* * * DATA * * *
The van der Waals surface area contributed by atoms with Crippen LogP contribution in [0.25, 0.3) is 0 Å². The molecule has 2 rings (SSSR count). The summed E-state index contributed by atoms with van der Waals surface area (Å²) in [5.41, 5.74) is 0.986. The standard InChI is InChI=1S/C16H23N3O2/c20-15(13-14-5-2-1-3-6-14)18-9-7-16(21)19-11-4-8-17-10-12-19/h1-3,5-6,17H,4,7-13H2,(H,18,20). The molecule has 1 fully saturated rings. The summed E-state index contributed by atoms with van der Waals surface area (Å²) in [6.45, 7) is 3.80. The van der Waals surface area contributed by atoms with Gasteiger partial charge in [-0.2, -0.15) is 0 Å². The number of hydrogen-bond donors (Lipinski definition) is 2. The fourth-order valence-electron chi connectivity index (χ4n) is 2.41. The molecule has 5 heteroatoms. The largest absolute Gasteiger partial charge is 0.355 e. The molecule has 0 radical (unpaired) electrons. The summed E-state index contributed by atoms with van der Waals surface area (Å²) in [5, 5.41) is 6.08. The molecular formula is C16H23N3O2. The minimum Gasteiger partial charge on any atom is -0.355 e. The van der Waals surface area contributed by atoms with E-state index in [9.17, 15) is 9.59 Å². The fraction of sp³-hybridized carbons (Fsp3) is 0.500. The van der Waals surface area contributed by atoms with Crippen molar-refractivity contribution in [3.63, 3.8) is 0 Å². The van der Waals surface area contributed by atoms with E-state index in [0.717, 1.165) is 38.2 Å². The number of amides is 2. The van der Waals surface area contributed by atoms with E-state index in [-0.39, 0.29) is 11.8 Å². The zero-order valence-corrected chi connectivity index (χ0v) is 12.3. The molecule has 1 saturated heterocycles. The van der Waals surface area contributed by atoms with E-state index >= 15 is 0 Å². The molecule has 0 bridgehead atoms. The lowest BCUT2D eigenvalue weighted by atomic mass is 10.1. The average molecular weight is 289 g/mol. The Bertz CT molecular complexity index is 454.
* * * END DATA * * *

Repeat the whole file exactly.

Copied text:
The van der Waals surface area contributed by atoms with Crippen LogP contribution in [0.25, 0.3) is 0 Å². The molecule has 2 rings (SSSR count). The summed E-state index contributed by atoms with van der Waals surface area (Å²) in [5.41, 5.74) is 0.986. The standard InChI is InChI=1S/C16H23N3O2/c20-15(13-14-5-2-1-3-6-14)18-9-7-16(21)19-11-4-8-17-10-12-19/h1-3,5-6,17H,4,7-13H2,(H,18,20). The molecule has 1 fully saturated rings. The summed E-state index contributed by atoms with van der Waals surface area (Å²) in [6.45, 7) is 3.80. The van der Waals surface area contributed by atoms with Gasteiger partial charge in [-0.2, -0.15) is 0 Å². The number of hydrogen-bond donors (Lipinski definition) is 2. The fourth-order valence-electron chi connectivity index (χ4n) is 2.41. The molecule has 5 heteroatoms. The largest absolute Gasteiger partial charge is 0.355 e. The molecule has 0 radical (unpaired) electrons. The summed E-state index contributed by atoms with van der Waals surface area (Å²) in [5, 5.41) is 6.08. The molecular formula is C16H23N3O2. The minimum Gasteiger partial charge on any atom is -0.355 e. The van der Waals surface area contributed by atoms with E-state index in [9.17, 15) is 9.59 Å². The fraction of sp³-hybridized carbons (Fsp3) is 0.500. The van der Waals surface area contributed by atoms with Crippen molar-refractivity contribution in [3.63, 3.8) is 0 Å². The van der Waals surface area contributed by atoms with E-state index in [0.717, 1.165) is 38.2 Å². The number of amides is 2. The van der Waals surface area contributed by atoms with E-state index in [-0.39, 0.29) is 11.8 Å². The zero-order valence-corrected chi connectivity index (χ0v) is 12.3. The molecule has 1 saturated heterocycles. The van der Waals surface area contributed by atoms with E-state index >= 15 is 0 Å². The molecule has 0 bridgehead atoms. The lowest BCUT2D eigenvalue weighted by atomic mass is 10.1. The average molecular weight is 289 g/mol. The Bertz CT molecular complexity index is 454.